Table 2.

Published estimates of the geological offsets on the Altyn Tagh Fault through the identification of piercing points across the fault

NumberPiercing point typeLongitude (°E)AgeOffset (km)Reference
1Magmatic belts (granodiorites)84–90Late Palaeozoicc. 500Peltzer & Tapponnier (1988)
2Basin offset94–95Mid-Miocene (16 Ma) to Recent69–90Wang (1997)
3Lacustrine shoreline87–92Mid-Jurassic (post-170 Ma)400 ± 60Ritts & Biffi (2000)
4Cenozoic thrusts92–95Late Eocene–Oligocene (c. 40–32 Ma)280 ± 30Yin & Harrison (2000)
5Eclogite facies88–93Early Palaeozoic c. 500 Ma400Zhang et al. (2001)
6Ophiolite and blueschist facies92–97Early Palaeozoic c. 500 Ma350Zhang et al. (2001)
7Cooling zones (40Ar/39Ar and AFT)89–92Early–Mid-Jurassic350 ± 100Sobel et al. (2001)
8Basin offset91–94Early Miocene320 ± 20Yue et al. (2001)
9Basin offset91–95Oligocene380 ± 60Yue et al. (2001)
10Palaeomagnetic rotation86–95Late Oligocene (24 Ma)500 ± 130Chen et al. (2002)
11Magmatic arc rocks92–96490–480 Ma370Gehrels et al. (2003)
12Clast provenance analysis90–92Early Miocene (23–16 Ma)0–165Yue et al. (2003)
13Tectonic boundary and batholiths82–86Early–Mid-Palaeozoic (518–384 Ma)475 ± 70Cowgill et al. (2003)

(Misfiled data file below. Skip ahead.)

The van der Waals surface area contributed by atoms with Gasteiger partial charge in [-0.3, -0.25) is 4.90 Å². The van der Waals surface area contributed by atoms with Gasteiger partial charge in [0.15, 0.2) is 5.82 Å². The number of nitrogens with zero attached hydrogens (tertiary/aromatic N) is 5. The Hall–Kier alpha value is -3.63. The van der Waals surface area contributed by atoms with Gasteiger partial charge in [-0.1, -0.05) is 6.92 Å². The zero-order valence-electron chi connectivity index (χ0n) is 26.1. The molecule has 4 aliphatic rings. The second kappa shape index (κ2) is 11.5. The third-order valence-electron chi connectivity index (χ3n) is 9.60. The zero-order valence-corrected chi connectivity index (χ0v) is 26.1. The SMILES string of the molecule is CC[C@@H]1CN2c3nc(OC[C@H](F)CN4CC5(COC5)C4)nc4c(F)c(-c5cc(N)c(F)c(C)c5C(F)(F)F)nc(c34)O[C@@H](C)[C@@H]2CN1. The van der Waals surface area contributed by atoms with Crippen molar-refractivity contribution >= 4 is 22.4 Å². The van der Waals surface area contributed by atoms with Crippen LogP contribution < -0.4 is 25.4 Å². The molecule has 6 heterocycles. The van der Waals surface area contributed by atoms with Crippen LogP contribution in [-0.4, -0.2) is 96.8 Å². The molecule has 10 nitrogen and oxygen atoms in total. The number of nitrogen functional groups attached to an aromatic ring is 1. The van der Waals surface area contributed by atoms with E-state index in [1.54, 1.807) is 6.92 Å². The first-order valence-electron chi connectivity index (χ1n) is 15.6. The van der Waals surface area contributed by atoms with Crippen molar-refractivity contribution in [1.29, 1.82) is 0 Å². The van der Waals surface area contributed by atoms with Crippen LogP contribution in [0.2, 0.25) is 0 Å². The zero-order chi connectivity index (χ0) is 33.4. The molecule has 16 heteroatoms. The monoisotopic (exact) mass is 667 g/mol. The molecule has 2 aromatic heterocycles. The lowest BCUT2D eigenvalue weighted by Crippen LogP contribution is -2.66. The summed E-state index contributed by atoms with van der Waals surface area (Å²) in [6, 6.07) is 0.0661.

14Sandstone clast (zircon age) provenance92–96Oligocene360 ± 40Yue et al. (2005)
  • Piercing points are numbered and refer to labels of estimates used in Figure 13. The type of piercing point is given, in addition to the current longitudinal range over which the feature is offset. The age and offset (km) are listed with error estimates provided by the relevant researcher. Estimates of total offset span the Phanerozoic and appear to be consistent around 400 km for much of this time-span, indicating no early initiation of slip along the Altyn Tagh Fault in the Mesozoic. However, relatively recent motion has occurred as recorded by the reduced offset of Miocene sediments. Additionally, these relatively small offsets imply a low slip rate of the Altyn Tagh Fault since the Mid-Miocene, with a maximum around 10 mm a−1 (Yue et al. 2003).